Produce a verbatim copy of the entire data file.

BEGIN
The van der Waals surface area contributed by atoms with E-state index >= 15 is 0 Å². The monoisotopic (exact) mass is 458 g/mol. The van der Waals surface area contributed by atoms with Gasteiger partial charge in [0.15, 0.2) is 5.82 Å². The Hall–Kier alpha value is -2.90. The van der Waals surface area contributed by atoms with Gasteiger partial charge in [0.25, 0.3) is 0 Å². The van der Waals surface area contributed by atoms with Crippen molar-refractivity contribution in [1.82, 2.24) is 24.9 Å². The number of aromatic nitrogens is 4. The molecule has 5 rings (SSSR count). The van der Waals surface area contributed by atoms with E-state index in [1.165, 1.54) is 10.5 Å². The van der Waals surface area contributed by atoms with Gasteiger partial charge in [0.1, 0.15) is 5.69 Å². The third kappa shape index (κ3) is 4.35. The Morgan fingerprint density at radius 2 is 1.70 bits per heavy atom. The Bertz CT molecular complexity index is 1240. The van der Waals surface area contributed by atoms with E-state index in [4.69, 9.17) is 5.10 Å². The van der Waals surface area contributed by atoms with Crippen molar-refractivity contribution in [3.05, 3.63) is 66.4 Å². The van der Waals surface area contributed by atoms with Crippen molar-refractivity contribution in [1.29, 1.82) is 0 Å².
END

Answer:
The van der Waals surface area contributed by atoms with E-state index >= 15 is 0 Å². The monoisotopic (exact) mass is 458 g/mol. The van der Waals surface area contributed by atoms with Gasteiger partial charge in [0.15, 0.2) is 5.82 Å². The Hall–Kier alpha value is -2.90. The van der Waals surface area contributed by atoms with Gasteiger partial charge in [0.25, 0.3) is 0 Å². The van der Waals surface area contributed by atoms with Crippen molar-refractivity contribution in [1.82, 2.24) is 24.9 Å². The number of aromatic nitrogens is 4. The molecule has 5 rings (SSSR count). The van der Waals surface area contributed by atoms with E-state index in [1.165, 1.54) is 10.5 Å². The van der Waals surface area contributed by atoms with Gasteiger partial charge in [0.1, 0.15) is 5.69 Å². The third kappa shape index (κ3) is 4.35. The Morgan fingerprint density at radius 2 is 1.70 bits per heavy atom. The Bertz CT molecular complexity index is 1240. The van der Waals surface area contributed by atoms with E-state index in [4.69, 9.17) is 5.10 Å². The van der Waals surface area contributed by atoms with Crippen molar-refractivity contribution in [3.05, 3.63) is 66.4 Å². The van der Waals surface area contributed by atoms with Crippen molar-refractivity contribution in [1.29, 1.82) is 0 Å².